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Please use this identifier to cite or link to this item: http://arks.princeton.edu/ark:/88435/dsp01kk91fp62s
Title: GLOBAL NITROGEN CYCLE: FROM FORESTS TO AGRICULTURAL LANDSCAPE
Authors: Liao, Wenying
Advisors: Levin, Simon A
Hedin, Lars O
Contributors: Ecology and Evolutionary Biology Department
Subjects: Ecology
Issue Date: 2020
Publisher: Princeton, NJ : Princeton University
Abstract: The global nitrogen cycle spans from natural forests to agricultural landscapes, encompassing a multitude of agents, socio-ecological factors, and socio-political dynamics. The complexity of the global nitrogen cycle makes its understanding and prediction under novel environment particularly challenging. This dissertation combines empirical studies and theoretical development to gain mechanistic insights on two key components in the global nitrogen cycle - symbiotic nitrogen fixation in forests and anthropogenic nitrogen use in agriculture – to improve our understanding and predicative power of the global nitrogen cycle. In forests, I focus on understanding the ecology and evolution of symbiotic nitrogen fixation. Chapter II evaluates trait and demographic data to understand the unique trait combination that confers unique competitive advantage in tropical nitrogen-fixing trees. Chapter III develops mechanistic game-theoretic model to understand how climate change, especially changing rainfall patterns, may affect symbiotic nitrogen fixation and the relative competitiveness of symbiotic nitrogen-fixing trees. In agriculture, I focus on creating novel approaches in managing global nitrogen pollution from agriculture while sustaining food production. Chapter IV investigates the role of a coordinated market, using an optimization model, in incentivizing efficient nitrogen use and global trade to reduce nitrogen pollution and ensuring food security. Chapter V develops a game-theoretic framework to evaluate the efficacy of a newly-proposed cooperative food bank to provide risk buffering of yield loss against climatic disasters while incentivizing participants to reduce nitrogen pollution. Chapter VI provides an in-depth policy analysis of the operation and long-term sustainability of the cooperative food bank.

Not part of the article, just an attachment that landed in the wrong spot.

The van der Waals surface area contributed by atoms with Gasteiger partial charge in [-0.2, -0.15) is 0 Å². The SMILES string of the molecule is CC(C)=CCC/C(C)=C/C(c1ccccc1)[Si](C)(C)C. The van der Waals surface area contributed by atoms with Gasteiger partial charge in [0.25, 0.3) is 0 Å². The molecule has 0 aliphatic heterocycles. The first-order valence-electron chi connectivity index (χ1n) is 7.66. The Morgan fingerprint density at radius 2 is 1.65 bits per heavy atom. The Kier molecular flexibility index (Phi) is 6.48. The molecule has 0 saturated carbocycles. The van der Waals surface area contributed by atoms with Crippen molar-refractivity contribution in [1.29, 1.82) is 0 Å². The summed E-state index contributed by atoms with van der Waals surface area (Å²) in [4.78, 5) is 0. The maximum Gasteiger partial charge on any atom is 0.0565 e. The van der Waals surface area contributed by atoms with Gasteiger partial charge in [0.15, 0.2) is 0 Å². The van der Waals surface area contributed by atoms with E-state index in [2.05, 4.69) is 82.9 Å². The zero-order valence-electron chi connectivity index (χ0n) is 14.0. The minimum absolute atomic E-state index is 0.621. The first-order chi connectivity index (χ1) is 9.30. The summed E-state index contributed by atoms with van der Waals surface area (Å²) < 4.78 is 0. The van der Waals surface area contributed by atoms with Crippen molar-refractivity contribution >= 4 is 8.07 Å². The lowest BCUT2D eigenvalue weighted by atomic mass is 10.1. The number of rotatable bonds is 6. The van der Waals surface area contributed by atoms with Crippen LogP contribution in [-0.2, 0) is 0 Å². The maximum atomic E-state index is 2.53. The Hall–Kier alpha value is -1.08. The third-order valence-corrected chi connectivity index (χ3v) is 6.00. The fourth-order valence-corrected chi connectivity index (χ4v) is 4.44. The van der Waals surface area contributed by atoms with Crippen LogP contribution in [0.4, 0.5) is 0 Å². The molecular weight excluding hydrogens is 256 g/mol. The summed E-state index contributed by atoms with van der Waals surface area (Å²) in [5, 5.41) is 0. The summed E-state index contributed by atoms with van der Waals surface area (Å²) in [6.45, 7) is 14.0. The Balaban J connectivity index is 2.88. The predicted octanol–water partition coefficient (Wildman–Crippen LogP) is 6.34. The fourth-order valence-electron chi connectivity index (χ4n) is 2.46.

URI: http://arks.princeton.edu/ark:/88435/dsp01kk91fp62s
Alternate format: The Mudd Manuscript Library retains one bound copy of each dissertation. Search for these copies in the library's main catalog: catalog.princeton.edu
Type of Material: Academic dissertations (Ph.D.)
Language: en
Appears in Collections:Ecology and Evolutionary Biology

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